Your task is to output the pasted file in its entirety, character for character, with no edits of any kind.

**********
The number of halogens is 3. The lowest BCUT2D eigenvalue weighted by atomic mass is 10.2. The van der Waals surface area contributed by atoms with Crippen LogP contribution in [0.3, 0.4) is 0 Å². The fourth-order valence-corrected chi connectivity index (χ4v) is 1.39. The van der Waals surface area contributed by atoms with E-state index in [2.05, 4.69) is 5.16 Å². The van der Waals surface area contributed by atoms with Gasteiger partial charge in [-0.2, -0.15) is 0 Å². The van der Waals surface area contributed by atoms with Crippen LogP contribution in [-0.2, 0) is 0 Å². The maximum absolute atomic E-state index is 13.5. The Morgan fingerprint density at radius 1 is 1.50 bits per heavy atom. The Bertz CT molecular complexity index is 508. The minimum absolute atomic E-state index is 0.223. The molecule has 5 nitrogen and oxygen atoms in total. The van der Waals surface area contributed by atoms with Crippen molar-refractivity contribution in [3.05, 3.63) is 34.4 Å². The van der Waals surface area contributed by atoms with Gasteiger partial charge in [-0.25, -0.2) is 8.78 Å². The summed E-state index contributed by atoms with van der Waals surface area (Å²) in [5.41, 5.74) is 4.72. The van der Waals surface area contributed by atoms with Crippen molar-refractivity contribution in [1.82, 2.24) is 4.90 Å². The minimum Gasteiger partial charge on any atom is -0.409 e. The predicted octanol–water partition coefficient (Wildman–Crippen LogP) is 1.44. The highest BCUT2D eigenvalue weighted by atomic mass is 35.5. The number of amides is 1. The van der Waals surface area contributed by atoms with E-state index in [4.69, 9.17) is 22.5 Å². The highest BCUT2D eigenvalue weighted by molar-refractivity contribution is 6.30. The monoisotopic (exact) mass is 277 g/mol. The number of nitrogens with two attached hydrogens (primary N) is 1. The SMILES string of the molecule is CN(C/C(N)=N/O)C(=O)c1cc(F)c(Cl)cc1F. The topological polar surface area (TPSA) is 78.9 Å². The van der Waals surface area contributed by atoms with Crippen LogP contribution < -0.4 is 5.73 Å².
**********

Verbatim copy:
The number of halogens is 3. The lowest BCUT2D eigenvalue weighted by atomic mass is 10.2. The van der Waals surface area contributed by atoms with Crippen LogP contribution in [0.3, 0.4) is 0 Å². The fourth-order valence-corrected chi connectivity index (χ4v) is 1.39. The van der Waals surface area contributed by atoms with E-state index in [2.05, 4.69) is 5.16 Å². The van der Waals surface area contributed by atoms with Gasteiger partial charge in [-0.2, -0.15) is 0 Å². The van der Waals surface area contributed by atoms with Crippen LogP contribution in [-0.2, 0) is 0 Å². The maximum absolute atomic E-state index is 13.5. The Morgan fingerprint density at radius 1 is 1.50 bits per heavy atom. The Bertz CT molecular complexity index is 508. The minimum absolute atomic E-state index is 0.223. The molecule has 5 nitrogen and oxygen atoms in total. The van der Waals surface area contributed by atoms with Crippen molar-refractivity contribution in [3.05, 3.63) is 34.4 Å². The van der Waals surface area contributed by atoms with Gasteiger partial charge in [-0.25, -0.2) is 8.78 Å². The summed E-state index contributed by atoms with van der Waals surface area (Å²) in [5.41, 5.74) is 4.72. The van der Waals surface area contributed by atoms with Crippen molar-refractivity contribution in [1.82, 2.24) is 4.90 Å². The minimum Gasteiger partial charge on any atom is -0.409 e. The predicted octanol–water partition coefficient (Wildman–Crippen LogP) is 1.44. The highest BCUT2D eigenvalue weighted by atomic mass is 35.5. The number of amides is 1. The van der Waals surface area contributed by atoms with E-state index in [4.69, 9.17) is 22.5 Å². The highest BCUT2D eigenvalue weighted by molar-refractivity contribution is 6.30. The monoisotopic (exact) mass is 277 g/mol. The number of nitrogens with two attached hydrogens (primary N) is 1. The SMILES string of the molecule is CN(C/C(N)=N/O)C(=O)c1cc(F)c(Cl)cc1F. The topological polar surface area (TPSA) is 78.9 Å². The van der Waals surface area contributed by atoms with Crippen LogP contribution < -0.4 is 5.73 Å².